Entrepreneurship Club starts up at Meramec

Posted on 22 February 2017 by Ian Schrauth


Entrepreneurship begins!

By: Dalila Kahvedzic
Art & Life Editor

An entrepreneur is someone who looks at the world as an opportunity and understands that the problems which some people face can be turned into a good thing, St. Louis Community College— Meramec student Chris Brauch said.

Brauch is currently a transfer student from Washington University in St. Louis (WashU) studying global leadership and management, with plans to establish the Entrepreneurship Club at Meramec.

“Up until this point, I have started two companies—I have started a landscape management company as well as a real estate investing company,” Brauch said.

There are various upsides to starting a business, Brauch said, such as meeting great people and building your confidence as you understand that you do not have to be reliant on an employer to make a living — you can be reliant on yourself and your ability in the market in order to make a living.

As there are upsides, he said, there are also downsides.

In some instances, it can cost an individual the bottom line to make a customer happy and they then must take on more of a personal liability.

A huge amount of responsibility is also required, Brauch said, which can be a good thing but requires maturity.

Although entrepreneurship is not always about money, Brauch said, it can be as simple as starting out being a problem solver.

“It has to start with someone being creative and having courage and looking at things optimistically — you build that base and from there it turns into typically a good business,” Brauch said.

Brauch has plans to launch a company in August 2019 — a consulting firm to help people start and grow their businesses from the very earliest stages to the exit or sale of the company.

He would also like to assist with any problems the company may be experiencing.

The focus will be on small businesses, 50 employees or less, because that is an area that he is able to help in given his experience, he said.

As for the entrepreneurship club on campus, Brauch would like to set it up so it can run long after he’s gone, he said, as he will be going back to WashU.case

He hopes that either someone can take over the role as president or he can run it with his current vice president without being enrolled at Meramec.

“It was supposed to start out as three to five friends picking a business book each week, reading a good portion of that book and then discussing it — so it was supposed to start out as sort of a book club,” Brauch said.

“And from my understanding and conversations with friends, it turned out to be — well, let’s just start an entire club.” Brauch is looking for passionate people who are willing to learn, to step outside of the box and be creative, he said.

Whether the individuals are interested in communication skills, business skills or entrepreneurial skills—they are welcome to come and no previous experience is needed.

“Our goal at this point is to develop relationships with one another to help each other,” Brauch said.

“So that’s one part of our club, is to help people get where they want to be with their businesses — in or outside of the school, in or outside of the club — we don’t care.” The second goal of the club is to build lasting relationships and friendships with one another, Brauch said.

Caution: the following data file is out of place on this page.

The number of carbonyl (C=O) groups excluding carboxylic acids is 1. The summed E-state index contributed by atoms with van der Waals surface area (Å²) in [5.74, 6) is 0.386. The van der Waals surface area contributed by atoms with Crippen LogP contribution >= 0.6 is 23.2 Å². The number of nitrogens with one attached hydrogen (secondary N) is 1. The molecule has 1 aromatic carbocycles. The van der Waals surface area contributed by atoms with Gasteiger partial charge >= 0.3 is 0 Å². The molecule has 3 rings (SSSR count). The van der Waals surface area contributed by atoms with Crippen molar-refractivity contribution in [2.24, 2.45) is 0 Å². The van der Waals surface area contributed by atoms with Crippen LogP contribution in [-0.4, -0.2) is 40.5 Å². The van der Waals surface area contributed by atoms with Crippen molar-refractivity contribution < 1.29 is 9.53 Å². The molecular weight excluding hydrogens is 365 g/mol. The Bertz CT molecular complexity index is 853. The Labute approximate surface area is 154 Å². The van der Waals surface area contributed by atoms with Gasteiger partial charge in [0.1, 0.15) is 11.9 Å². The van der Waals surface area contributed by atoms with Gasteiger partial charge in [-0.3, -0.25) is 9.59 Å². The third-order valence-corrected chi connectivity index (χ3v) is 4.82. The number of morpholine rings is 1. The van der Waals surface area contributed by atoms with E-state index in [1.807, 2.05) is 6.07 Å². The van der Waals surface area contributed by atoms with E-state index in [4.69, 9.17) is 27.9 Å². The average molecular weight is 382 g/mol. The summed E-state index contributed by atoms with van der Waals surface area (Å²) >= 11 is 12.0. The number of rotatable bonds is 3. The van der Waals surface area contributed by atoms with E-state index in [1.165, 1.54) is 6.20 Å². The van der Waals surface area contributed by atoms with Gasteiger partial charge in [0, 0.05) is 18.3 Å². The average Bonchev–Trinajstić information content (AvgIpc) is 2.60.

“Whether it’s photography or whether it’s a landscaping business or whether it’s the club—we need to make sure that we have good relationships because most likely we will be doing business together for the rest of our lives,” Brauch said.

The first step is understanding the club memebers.

“Once I know that, I can give them resources, information and connections that will help them reach those goals.” For students that are thinking about opening their own company, the best thing they can do is take action, Brauch said.

They need to have courage, confidence, remain optimistic and actually do it rather than keeping all their ideas in their head—they need to implement them.

If an individual is not passionate about what they are doing, they should not plan on opening a business, Brauch said.

“Now, if they’re around the right people like me and this club and they want to do it, go to the club.

Start your company, decide which entity you’re going to go with, start calling your accountants and your insurance agents, start understanding your market and your industry, research your competitors, start learning those things—start planning.” If the individual is not willing to start from square one, they should not even go into the business because it will fail.

“90 percent of businesses fail within the first five years—that’s a little bit of a pessimistic viewpoint but it’s the reality and if they [students] can set themselves up to prepare then they are not going to be a part of that statistic,” Brauch said.

This club is to help students not be a part of that statistic, Brauch said.

They need to be able to be in the right mindset, do enough planning, so that way when their companies do launch, their companies don’t fail.

Brauch hopes to continue to promote and grow the club and does plan on setting up trips if funding is provided.

Trips would including visiting and interviewing different business companies, participating in networking events and also having guest speakers during club meetings.

Commitment to the club is important if students decide to come.

“They don’t have to make a commitment—we’re not another class,” Brauch said.

“They can come and go—if they like it, great, if they don’t they can leave; there’s no hard feelings there.”

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